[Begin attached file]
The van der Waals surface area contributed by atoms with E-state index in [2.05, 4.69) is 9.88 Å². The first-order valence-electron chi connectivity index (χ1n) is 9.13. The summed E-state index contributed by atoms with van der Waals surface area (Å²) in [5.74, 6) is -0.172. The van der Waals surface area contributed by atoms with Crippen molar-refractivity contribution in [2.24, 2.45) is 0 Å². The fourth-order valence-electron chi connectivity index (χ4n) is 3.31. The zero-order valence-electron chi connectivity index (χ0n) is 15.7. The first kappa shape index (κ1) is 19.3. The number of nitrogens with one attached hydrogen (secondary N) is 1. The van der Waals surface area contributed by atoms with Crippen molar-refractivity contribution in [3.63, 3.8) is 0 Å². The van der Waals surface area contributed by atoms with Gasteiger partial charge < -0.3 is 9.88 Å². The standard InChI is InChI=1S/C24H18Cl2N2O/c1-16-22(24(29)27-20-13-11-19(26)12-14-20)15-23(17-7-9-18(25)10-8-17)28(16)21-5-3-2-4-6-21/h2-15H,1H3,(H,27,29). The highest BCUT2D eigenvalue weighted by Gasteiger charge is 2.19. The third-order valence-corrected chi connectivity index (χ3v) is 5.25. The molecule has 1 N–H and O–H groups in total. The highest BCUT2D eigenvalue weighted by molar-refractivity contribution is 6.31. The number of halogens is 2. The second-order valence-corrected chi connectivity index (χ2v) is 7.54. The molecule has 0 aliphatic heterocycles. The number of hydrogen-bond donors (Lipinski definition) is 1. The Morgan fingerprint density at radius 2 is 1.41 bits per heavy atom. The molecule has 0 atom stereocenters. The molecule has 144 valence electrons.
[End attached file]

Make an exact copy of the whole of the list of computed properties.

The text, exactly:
The van der Waals surface area contributed by atoms with E-state index in [2.05, 4.69) is 9.88 Å². The first-order valence-electron chi connectivity index (χ1n) is 9.13. The summed E-state index contributed by atoms with van der Waals surface area (Å²) in [5.74, 6) is -0.172. The van der Waals surface area contributed by atoms with Crippen molar-refractivity contribution in [2.24, 2.45) is 0 Å². The fourth-order valence-electron chi connectivity index (χ4n) is 3.31. The zero-order valence-electron chi connectivity index (χ0n) is 15.7. The first kappa shape index (κ1) is 19.3. The number of nitrogens with one attached hydrogen (secondary N) is 1. The van der Waals surface area contributed by atoms with Crippen molar-refractivity contribution in [3.63, 3.8) is 0 Å². The van der Waals surface area contributed by atoms with Gasteiger partial charge < -0.3 is 9.88 Å². The standard InChI is InChI=1S/C24H18Cl2N2O/c1-16-22(24(29)27-20-13-11-19(26)12-14-20)15-23(17-7-9-18(25)10-8-17)28(16)21-5-3-2-4-6-21/h2-15H,1H3,(H,27,29). The highest BCUT2D eigenvalue weighted by Gasteiger charge is 2.19. The third-order valence-corrected chi connectivity index (χ3v) is 5.25. The molecule has 1 N–H and O–H groups in total. The highest BCUT2D eigenvalue weighted by molar-refractivity contribution is 6.31. The number of halogens is 2. The second-order valence-corrected chi connectivity index (χ2v) is 7.54. The molecule has 0 aliphatic heterocycles. The number of hydrogen-bond donors (Lipinski definition) is 1. The Morgan fingerprint density at radius 2 is 1.41 bits per heavy atom. The molecule has 0 atom stereocenters. The molecule has 144 valence electrons.